There is no one way of preparing for children with chronic health conditions such as autism or learning disabilities that affect social interaction.

“Every child with a chronic health condition is different, so there is no effective, cookie-cutter approach to welcoming them,” Whitehead said. “However, having a system in place where families are seen, heard and valued will go a long way toward preventing a religious community from becoming yet another bureaucracy these families have to navigate. Instead, these communities can become places of rest and refuge.”

There are a number of examples of congregations who are accommodating and distinguish themselves from the majority. He said when church leadership is open to having conversations about how a family can be served, they signal they are willing to work with children who learn in different ways.

It starts with planning and preparation.

But it ends with making a theological and ethical commitment to welcome children with all kinds of disabilities.

“Families with children with chronic health conditions will be able to determine very quickly if they have any hope of being a valued part of a religious congregation,” Whitehead said. “Preparation and planning tell these parents, ‘We see you, and your child matters to us.’”

Image by St. James Church, via Wikimedia Commons [CC BY-SA 3.0]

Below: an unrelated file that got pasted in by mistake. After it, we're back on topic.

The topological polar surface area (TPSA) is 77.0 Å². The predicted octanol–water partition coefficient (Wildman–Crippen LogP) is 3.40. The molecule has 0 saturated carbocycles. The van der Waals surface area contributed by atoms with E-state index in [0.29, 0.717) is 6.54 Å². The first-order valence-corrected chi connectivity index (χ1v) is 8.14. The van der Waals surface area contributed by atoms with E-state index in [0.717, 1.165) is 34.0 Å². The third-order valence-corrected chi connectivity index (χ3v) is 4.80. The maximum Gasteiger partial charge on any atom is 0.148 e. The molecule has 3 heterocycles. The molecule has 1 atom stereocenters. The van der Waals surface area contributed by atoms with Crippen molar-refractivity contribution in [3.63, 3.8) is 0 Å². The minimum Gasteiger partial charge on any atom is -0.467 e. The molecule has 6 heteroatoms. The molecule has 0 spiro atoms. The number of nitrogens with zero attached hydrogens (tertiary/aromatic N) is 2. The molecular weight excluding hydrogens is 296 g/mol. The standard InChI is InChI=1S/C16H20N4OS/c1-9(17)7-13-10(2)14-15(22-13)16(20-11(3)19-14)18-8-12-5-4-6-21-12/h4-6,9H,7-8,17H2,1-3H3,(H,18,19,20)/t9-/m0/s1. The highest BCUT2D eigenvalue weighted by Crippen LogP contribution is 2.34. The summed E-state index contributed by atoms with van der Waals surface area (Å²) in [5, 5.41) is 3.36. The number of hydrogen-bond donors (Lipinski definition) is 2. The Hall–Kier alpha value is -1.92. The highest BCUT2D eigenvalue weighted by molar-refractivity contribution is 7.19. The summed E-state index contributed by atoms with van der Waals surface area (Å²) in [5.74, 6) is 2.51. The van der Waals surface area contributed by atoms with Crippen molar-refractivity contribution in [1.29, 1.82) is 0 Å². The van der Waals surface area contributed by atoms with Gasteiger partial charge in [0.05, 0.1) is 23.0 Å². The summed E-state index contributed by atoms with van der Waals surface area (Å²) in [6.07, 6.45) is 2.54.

5 Responses to “Study: U.S. churches exclude children with autism, ADD/ADHD”

  1. Our congregation made a commitment to include all children including those on the autism spectrum, ADD/ADHD or any other health/disability issue. It was not easy or inexpensive but we now have a full inclusion program where all children are both in worship and in Christian Education. To manage this program requires specially trained full and part-time staff. The gift of our congregation is that they were and are willing to not only accept, but embrace children who might cry out in worship, slide down the center isle or any number of other actions that might not be acceptable in other congregations. All of us on staff understand why congregations find full inclusion difficult, but i will say it is worth the effort because it truly helps us be everybody’s church.

  2. Melodie Robison says:

    Our church began a ministry for special needs children and their families. It is such a blessing for these families to have a place for their loved ones to be in a setting that is especially for what ever they need in terms of their autism, Downs, or a variety of behaviorial or medical needs. It takes volunteers and professionals who are somewhat trained and have a heart for special needs. These families, many of them could never attend church due to the issues they faced, are now coming to our church specifically for this ministry to them. It’s a community for them now. It must have the support of a church staff and membership that recognizes this great need.

  3. […] continue reading here: Study: U.S. churches exclude children with autism, ADD/ADHD | Ahead of the Trend […]

  4. […] U.S. houses of worship are excluding children with autism and other developmental conditions but not those with epilepsy. Association of Religion Data Archives […]

  5. Thank you for drawing attention to this matter….if you or Mr Whitehead would like to do a follow-up on some churches that are trying to correct this problem, please consider us:

    Since Mr. Whitehead is in our geographical area, it would be an easy research assignment.

    All the best,
    Scott Mozingo – Pastor